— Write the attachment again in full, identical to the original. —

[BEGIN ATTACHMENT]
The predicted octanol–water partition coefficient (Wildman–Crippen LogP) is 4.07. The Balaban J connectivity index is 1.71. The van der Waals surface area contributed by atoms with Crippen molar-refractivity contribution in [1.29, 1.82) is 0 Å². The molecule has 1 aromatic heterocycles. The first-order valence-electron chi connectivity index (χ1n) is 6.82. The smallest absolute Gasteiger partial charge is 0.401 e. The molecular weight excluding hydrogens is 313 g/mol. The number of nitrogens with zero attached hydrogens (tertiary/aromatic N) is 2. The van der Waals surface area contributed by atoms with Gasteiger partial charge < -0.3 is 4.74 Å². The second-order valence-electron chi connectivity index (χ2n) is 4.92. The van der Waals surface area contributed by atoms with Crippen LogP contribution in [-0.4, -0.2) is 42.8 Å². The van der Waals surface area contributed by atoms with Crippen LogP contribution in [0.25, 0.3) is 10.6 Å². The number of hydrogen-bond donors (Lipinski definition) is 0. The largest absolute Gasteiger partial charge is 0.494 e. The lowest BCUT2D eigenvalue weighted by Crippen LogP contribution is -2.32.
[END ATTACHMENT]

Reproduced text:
The predicted octanol–water partition coefficient (Wildman–Crippen LogP) is 4.07. The Balaban J connectivity index is 1.71. The van der Waals surface area contributed by atoms with Crippen molar-refractivity contribution in [1.29, 1.82) is 0 Å². The molecule has 1 aromatic heterocycles. The first-order valence-electron chi connectivity index (χ1n) is 6.82. The smallest absolute Gasteiger partial charge is 0.401 e. The molecular weight excluding hydrogens is 313 g/mol. The number of nitrogens with zero attached hydrogens (tertiary/aromatic N) is 2. The van der Waals surface area contributed by atoms with Gasteiger partial charge < -0.3 is 4.74 Å². The second-order valence-electron chi connectivity index (χ2n) is 4.92. The van der Waals surface area contributed by atoms with Crippen LogP contribution in [-0.4, -0.2) is 42.8 Å². The van der Waals surface area contributed by atoms with Crippen LogP contribution in [0.25, 0.3) is 10.6 Å². The number of hydrogen-bond donors (Lipinski definition) is 0. The largest absolute Gasteiger partial charge is 0.494 e. The lowest BCUT2D eigenvalue weighted by Crippen LogP contribution is -2.32.